The Kolam tradition of creating complex geometric patterns, often passed down from mother to daughter, out of rice flour or chalk in front of the home is an ancient tradition in South India and elsewhere.
Pykara is not far from Ooty, and was a popular South Indian postcard subject. Sacred to the Todas, the Pykara River is also where one of India's first hydroelectric power plants was commissioned in the 1930s.
A postcard by what was probably an amateur artist, Miss L. Barnes, in Madras who self-published the card as a series of six cards. [Verso] "To be obtained from Miss Barne, St. Ebbas, Madras, and from Miss Farnell, 56, Manchester Square, W. I."
A popular figure specific to early South Indian postcards is the toddy drawer. Palm wine was made from sap collected from trees in little pouches.
The early 20th-century Home Rule League demanded self-government for the whole of India from British rule and was particularly active between 1916-18. Many Indian leaders supported this movement including the famous nationalist, Bal Gangadhar Tilak.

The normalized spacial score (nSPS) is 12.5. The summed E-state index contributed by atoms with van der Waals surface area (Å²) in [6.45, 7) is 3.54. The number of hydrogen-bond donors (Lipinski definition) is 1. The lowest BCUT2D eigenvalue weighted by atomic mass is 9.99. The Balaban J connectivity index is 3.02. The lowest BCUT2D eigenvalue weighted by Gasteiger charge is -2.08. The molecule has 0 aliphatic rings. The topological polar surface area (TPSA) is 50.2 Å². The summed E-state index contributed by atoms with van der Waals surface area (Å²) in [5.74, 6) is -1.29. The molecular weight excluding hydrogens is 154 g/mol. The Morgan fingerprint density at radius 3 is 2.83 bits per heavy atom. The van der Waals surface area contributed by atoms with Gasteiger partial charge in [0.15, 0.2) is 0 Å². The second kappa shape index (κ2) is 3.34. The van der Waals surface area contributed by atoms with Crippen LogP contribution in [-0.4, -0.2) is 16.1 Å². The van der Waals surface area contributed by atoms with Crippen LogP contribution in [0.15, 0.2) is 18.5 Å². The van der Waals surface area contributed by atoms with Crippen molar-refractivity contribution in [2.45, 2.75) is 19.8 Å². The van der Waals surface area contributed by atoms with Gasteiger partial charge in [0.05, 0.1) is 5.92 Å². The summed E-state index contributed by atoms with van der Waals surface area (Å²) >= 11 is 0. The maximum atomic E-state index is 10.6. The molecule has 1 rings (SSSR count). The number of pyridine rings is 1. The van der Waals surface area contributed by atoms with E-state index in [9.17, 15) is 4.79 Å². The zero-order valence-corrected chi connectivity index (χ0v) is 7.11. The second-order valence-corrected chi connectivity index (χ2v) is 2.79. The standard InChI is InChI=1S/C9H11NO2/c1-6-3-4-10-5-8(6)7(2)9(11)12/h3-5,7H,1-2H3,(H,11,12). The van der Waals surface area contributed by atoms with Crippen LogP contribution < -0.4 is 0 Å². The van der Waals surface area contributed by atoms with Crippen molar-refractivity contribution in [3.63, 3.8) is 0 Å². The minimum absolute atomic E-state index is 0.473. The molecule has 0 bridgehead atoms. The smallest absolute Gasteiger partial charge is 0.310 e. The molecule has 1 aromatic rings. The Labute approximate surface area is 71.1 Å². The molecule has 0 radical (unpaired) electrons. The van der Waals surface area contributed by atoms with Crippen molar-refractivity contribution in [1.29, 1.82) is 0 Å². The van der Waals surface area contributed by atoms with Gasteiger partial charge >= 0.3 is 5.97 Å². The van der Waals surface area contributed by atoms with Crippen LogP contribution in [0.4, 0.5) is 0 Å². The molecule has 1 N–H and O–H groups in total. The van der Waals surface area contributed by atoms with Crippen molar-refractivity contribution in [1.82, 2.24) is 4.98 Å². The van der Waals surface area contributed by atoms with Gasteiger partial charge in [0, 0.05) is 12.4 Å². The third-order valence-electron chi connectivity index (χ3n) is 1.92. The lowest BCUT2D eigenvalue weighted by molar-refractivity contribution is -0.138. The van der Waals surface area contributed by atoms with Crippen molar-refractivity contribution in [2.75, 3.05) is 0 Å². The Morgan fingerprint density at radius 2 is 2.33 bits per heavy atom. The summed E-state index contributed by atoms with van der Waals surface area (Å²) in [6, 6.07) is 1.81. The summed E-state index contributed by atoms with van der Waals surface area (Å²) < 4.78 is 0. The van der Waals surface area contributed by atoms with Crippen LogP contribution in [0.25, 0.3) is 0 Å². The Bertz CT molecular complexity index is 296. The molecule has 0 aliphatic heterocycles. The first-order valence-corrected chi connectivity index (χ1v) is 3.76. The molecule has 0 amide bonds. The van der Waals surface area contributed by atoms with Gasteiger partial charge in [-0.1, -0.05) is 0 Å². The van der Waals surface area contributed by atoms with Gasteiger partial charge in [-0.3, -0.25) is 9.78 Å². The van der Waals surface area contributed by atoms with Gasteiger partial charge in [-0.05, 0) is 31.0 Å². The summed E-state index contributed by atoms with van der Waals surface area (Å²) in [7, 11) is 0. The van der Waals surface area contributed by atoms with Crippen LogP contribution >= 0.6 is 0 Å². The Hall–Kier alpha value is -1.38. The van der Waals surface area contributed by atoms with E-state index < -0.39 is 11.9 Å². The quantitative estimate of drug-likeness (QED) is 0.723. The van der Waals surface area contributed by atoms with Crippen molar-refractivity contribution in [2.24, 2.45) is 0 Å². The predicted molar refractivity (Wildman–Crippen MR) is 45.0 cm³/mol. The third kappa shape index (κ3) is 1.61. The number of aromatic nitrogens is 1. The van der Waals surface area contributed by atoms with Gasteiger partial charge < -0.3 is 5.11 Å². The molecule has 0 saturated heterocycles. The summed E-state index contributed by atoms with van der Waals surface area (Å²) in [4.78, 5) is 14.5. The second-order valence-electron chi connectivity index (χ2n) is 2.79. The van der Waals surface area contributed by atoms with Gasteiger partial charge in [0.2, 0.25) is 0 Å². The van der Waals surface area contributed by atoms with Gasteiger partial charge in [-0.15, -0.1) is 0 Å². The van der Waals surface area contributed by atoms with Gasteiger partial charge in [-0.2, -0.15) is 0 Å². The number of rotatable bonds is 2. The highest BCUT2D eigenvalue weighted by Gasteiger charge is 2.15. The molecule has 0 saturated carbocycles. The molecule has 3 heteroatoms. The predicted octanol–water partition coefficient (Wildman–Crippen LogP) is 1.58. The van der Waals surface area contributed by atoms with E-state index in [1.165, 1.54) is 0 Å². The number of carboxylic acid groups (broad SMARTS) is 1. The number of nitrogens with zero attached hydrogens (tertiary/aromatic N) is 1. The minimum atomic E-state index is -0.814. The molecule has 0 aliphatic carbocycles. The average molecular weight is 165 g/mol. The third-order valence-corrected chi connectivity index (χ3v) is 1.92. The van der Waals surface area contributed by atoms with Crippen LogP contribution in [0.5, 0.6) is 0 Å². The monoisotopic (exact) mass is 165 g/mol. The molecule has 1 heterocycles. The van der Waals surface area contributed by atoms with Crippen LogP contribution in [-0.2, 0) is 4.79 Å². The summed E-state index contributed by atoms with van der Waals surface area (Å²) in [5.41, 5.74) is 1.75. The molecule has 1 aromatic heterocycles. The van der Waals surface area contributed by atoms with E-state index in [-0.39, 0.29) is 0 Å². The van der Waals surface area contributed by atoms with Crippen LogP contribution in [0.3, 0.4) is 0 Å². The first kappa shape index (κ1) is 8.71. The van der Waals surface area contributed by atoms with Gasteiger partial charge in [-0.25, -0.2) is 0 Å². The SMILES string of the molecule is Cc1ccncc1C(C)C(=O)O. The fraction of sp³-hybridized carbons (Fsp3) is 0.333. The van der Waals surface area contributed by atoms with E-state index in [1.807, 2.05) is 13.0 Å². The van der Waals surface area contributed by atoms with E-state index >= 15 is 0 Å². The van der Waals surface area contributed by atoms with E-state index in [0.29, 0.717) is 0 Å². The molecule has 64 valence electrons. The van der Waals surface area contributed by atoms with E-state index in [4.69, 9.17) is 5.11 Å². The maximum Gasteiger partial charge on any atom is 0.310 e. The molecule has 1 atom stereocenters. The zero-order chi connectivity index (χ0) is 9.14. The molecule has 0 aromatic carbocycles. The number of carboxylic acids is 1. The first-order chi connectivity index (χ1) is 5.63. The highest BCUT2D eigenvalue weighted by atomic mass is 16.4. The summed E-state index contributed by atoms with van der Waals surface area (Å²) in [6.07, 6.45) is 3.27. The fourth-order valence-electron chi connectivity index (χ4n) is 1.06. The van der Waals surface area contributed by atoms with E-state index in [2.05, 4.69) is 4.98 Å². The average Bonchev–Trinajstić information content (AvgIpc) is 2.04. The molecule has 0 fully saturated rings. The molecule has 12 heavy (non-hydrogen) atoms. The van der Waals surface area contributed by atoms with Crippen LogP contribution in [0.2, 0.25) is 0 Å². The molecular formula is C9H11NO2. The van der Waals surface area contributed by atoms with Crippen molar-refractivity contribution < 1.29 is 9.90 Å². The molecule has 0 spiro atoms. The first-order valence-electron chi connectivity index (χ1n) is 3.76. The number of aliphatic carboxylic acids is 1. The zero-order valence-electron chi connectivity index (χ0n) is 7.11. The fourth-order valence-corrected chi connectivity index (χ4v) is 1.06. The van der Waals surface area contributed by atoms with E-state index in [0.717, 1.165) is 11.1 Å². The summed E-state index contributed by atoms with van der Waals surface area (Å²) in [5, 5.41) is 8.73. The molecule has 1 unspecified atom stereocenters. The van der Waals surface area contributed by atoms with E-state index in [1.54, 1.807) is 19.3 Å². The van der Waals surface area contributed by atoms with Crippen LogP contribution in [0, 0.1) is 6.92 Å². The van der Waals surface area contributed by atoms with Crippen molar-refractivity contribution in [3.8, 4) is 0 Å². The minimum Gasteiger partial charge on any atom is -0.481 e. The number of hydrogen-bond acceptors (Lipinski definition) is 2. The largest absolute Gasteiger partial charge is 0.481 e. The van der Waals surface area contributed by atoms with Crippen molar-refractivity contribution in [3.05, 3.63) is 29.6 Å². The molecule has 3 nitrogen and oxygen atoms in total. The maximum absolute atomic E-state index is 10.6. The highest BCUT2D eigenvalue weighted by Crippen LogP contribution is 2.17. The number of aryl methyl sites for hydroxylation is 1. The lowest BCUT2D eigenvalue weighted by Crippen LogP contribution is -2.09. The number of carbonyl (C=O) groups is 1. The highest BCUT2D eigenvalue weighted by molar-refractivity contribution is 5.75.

These kinds of offensive postcards seem to have been part of series by both Higginbotham's and their main competitor in South India, Spencer & Co.
Part of an offensive series by both Higginbotham's showing domestic staff in various acts of revolt, dereliction or other transgressions that would have made colonists laugh and feel slightly uncomfortable.
Toddy or palm wine as made from sap collected by climbers like this one in little pouches; fermentation was so fast in the humid air that a mildly alcoholic drink could be had in a few hours.
Bangalore is well-known for sprawling shopping malls, although in British times it was largely a cantonment town and only recently has become an information technology hub and one of the cities most prominently linked to the outsourcing of Western